A Trump presidency would be "dangerous from an international point of view," says the UN's human rights chief. Trump is under fire at home as Republican lawmakers seek to dissociate themselves from his crashing campaign.
UN High Commissioner for Human Rights Zeid Ra'ad al-Hussein said Republican presidential nominee Donald Trump posed a threat to world order.
"If Donald Trump is elected on the basis of what he has said already - and unless that changes - I think it is without any doubt that he would be dangerous from an international point of view," Zeid told a news briefing in Geneva on Wednesday. "I always believe that it's incumbent on leaders to lead and to lead in a way that is ethical and moral," he added. "The use of half-truths is a very clever political device. Because, as every propagandist knows, you allow the user to fill in the rest."
Russia's UN ambassador said Zeid shouldn't criticize heads of state and government. However, Zeid, a Jordanian prince, said he would not tone down recent remarks decrying dangers posed by "populists and demagogues."
'Shackles' are off
In other developments in the divisive 2016 US presidential campaign, Republican lawmakers continue to abandon the Trump campaign after Friday's release of a video in which he made several predatory and misogynist statements. On Tuesday, Trump tweeted that without "the shackles" of his party, he would teach "disloyal" Republicans a lesson.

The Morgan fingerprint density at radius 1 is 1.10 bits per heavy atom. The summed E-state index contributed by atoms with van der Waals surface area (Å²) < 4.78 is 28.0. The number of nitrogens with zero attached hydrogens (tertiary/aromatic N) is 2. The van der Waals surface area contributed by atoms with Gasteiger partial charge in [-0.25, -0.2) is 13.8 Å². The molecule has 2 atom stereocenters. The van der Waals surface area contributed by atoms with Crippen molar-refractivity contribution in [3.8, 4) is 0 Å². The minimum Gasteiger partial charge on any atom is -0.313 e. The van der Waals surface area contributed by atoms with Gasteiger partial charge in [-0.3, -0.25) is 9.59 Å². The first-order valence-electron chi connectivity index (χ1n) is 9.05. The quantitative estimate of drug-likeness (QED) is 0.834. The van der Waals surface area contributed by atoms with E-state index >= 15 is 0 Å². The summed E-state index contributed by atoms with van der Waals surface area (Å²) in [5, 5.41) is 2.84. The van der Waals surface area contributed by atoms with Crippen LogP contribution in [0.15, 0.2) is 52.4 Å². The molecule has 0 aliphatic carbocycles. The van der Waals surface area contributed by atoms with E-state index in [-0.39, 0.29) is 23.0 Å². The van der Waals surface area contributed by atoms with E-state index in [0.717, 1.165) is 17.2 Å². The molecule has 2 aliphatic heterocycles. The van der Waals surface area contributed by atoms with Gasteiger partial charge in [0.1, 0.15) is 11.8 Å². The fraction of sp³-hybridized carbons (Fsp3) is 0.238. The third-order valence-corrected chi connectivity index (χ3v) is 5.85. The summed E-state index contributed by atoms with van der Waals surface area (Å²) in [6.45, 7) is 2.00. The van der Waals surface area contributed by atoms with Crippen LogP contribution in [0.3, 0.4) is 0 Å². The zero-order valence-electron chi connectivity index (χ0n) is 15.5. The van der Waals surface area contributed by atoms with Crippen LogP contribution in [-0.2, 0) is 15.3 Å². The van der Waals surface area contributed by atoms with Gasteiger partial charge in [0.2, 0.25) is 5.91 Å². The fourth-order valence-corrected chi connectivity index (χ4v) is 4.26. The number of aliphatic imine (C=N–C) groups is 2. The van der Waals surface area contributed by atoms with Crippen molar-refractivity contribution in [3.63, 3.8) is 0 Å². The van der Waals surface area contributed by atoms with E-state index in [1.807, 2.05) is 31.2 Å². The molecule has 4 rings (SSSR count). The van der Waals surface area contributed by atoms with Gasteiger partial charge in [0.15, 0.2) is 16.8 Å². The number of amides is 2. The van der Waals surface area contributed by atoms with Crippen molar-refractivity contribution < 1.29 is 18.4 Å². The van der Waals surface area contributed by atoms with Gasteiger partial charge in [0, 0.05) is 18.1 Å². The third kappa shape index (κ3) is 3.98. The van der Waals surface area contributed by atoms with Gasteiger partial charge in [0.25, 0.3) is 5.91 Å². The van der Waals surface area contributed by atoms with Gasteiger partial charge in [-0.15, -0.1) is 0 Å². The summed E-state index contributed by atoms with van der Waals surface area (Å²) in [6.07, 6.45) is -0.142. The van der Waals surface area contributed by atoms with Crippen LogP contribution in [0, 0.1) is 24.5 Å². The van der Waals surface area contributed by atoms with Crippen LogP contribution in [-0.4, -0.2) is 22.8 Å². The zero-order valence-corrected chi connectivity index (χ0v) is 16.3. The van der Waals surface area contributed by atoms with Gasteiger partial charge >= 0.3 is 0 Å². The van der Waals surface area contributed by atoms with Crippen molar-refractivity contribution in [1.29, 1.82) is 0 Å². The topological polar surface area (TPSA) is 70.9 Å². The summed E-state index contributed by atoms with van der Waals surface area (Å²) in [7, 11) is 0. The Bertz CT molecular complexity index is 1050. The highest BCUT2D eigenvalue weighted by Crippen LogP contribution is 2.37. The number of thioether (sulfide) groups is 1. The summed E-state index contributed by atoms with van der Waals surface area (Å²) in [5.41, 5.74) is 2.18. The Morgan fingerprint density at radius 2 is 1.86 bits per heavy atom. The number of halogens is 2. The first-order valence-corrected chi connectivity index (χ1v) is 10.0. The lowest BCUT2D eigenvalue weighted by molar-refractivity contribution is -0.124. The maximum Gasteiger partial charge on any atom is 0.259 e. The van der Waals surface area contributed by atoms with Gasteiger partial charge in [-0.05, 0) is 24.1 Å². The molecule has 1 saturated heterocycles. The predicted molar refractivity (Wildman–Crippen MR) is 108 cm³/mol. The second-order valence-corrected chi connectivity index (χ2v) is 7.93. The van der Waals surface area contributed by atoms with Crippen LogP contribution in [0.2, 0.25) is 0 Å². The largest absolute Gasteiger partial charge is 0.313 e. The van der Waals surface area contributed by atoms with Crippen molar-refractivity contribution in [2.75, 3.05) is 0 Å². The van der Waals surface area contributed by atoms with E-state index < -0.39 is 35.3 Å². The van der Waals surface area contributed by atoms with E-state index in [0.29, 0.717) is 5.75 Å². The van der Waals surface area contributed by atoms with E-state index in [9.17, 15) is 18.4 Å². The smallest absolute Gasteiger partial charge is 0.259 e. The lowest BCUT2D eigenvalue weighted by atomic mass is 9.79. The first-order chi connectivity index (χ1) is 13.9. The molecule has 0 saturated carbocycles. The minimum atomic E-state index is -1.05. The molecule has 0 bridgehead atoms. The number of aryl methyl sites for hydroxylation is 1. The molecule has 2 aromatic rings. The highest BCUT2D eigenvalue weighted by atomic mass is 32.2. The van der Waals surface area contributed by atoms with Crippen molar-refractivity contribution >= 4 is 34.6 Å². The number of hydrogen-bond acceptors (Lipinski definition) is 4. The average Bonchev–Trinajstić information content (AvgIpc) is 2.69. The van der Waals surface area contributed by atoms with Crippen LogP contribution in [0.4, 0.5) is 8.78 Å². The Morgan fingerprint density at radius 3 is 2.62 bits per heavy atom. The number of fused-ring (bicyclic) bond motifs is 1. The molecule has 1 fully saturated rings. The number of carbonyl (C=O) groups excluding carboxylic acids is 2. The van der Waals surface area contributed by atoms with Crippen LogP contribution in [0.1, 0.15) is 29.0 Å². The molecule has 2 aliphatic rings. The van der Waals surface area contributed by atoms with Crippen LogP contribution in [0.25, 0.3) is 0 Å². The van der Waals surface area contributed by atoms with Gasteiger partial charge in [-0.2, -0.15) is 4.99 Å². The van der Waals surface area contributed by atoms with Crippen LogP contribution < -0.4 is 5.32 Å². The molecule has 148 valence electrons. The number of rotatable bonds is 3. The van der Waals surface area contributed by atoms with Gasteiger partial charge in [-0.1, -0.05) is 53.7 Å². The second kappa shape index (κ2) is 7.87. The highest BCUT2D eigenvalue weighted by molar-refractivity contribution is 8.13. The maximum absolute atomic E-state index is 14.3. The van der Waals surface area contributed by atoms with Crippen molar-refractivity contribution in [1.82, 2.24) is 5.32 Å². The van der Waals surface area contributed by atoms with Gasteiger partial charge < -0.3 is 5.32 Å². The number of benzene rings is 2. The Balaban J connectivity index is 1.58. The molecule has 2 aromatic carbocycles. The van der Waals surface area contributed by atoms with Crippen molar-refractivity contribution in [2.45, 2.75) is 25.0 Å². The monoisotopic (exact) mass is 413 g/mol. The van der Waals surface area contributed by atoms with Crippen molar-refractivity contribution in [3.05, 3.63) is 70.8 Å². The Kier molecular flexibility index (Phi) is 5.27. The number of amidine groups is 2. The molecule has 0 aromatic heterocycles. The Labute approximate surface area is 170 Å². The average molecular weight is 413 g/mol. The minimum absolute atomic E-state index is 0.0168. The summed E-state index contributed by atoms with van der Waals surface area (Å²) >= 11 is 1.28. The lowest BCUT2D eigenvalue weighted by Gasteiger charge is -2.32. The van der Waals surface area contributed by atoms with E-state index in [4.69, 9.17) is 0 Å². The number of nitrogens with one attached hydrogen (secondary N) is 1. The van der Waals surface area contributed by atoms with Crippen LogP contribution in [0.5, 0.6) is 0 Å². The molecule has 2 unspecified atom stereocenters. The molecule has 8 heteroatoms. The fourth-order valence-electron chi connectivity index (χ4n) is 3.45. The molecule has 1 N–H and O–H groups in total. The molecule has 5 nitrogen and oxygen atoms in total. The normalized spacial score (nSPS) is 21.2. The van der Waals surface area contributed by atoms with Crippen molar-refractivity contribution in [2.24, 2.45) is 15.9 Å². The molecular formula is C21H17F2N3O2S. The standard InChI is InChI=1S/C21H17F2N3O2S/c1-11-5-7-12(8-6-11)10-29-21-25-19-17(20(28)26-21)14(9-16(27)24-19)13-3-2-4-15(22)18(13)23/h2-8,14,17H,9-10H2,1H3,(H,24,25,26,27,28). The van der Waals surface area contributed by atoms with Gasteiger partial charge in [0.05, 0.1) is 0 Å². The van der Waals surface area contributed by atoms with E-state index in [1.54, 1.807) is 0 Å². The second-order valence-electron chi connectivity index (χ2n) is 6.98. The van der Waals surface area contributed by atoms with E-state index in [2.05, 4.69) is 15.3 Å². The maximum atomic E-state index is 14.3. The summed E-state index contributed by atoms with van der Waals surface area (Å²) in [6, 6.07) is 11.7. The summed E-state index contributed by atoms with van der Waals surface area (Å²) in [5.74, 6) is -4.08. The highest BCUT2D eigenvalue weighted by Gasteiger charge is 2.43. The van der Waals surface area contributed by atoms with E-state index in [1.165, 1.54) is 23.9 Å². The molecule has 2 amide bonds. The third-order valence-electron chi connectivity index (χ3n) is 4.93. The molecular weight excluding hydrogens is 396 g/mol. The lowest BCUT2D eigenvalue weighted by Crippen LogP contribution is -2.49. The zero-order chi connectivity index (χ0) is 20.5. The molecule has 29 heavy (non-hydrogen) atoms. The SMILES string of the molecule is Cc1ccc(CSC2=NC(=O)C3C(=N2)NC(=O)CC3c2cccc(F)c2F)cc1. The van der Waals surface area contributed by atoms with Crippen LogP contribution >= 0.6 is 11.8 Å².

Barack Obama took aim at Republicans who continue to back Trump. "You don't have to be a husband or a father to hear what we heard just a few days ago and say 'that's not right,'" the US president said at a rally for Hillary Clinton, his former secretary of state and chosen successor, media reported. "You just have to be a decent human being to say that's not right."
Trump's international and intraparty woes come as Clinton has experienced her own fresh challenges. On Tuesday, WikiLeaks released a tranche of emails exposing contortions by her campaign staff to correct the former first lady's record on trade and finance as she tried to put down a primary challenge from Vermont Senator Bernie Sanders. Clinton campaign chairman John Podesta said Russian agents had hacked his email and turned embarrassing information to WikiLeaks that, among other things, exposed details about her speeches to Wall Street banks - for which she received a small fortune.
Trump said the emails make clear "just how much is at stake in this election." He added: "The election of Hillary Clinton would lead to the destruction of our country."
The US accuses Russia of directing cyberattacks to "interfere" with the election.
mkg/kl (Reuters, AFP, dpa, AP)